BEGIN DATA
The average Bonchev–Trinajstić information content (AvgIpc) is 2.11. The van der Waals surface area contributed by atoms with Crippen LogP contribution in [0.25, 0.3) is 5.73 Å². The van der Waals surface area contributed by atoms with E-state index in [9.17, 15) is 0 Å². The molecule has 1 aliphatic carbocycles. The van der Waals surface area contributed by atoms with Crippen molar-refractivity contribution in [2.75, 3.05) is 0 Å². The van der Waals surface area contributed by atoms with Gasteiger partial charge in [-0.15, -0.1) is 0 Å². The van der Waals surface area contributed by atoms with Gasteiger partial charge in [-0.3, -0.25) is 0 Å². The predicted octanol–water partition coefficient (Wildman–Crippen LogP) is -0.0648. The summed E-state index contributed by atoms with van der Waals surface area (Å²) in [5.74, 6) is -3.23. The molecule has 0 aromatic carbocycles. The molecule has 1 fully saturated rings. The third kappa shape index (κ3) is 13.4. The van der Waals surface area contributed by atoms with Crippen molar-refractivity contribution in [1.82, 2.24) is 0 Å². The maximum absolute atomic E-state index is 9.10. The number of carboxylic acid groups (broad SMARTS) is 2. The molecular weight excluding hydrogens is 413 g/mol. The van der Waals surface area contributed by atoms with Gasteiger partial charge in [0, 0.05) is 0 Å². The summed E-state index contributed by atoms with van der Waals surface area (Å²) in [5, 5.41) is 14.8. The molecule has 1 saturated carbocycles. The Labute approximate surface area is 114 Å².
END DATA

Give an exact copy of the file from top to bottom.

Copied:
The average Bonchev–Trinajstić information content (AvgIpc) is 2.11. The van der Waals surface area contributed by atoms with Crippen LogP contribution in [0.25, 0.3) is 5.73 Å². The van der Waals surface area contributed by atoms with E-state index in [9.17, 15) is 0 Å². The molecule has 1 aliphatic carbocycles. The van der Waals surface area contributed by atoms with Crippen molar-refractivity contribution in [2.75, 3.05) is 0 Å². The van der Waals surface area contributed by atoms with Gasteiger partial charge in [-0.15, -0.1) is 0 Å². The van der Waals surface area contributed by atoms with Gasteiger partial charge in [-0.3, -0.25) is 0 Å². The predicted octanol–water partition coefficient (Wildman–Crippen LogP) is -0.0648. The summed E-state index contributed by atoms with van der Waals surface area (Å²) in [5.74, 6) is -3.23. The molecule has 0 aromatic carbocycles. The molecule has 1 fully saturated rings. The third kappa shape index (κ3) is 13.4. The van der Waals surface area contributed by atoms with Crippen molar-refractivity contribution in [1.82, 2.24) is 0 Å². The maximum absolute atomic E-state index is 9.10. The number of carboxylic acid groups (broad SMARTS) is 2. The molecular weight excluding hydrogens is 413 g/mol. The van der Waals surface area contributed by atoms with Gasteiger partial charge in [0, 0.05) is 0 Å². The summed E-state index contributed by atoms with van der Waals surface area (Å²) in [5, 5.41) is 14.8. The molecule has 1 saturated carbocycles. The Labute approximate surface area is 114 Å².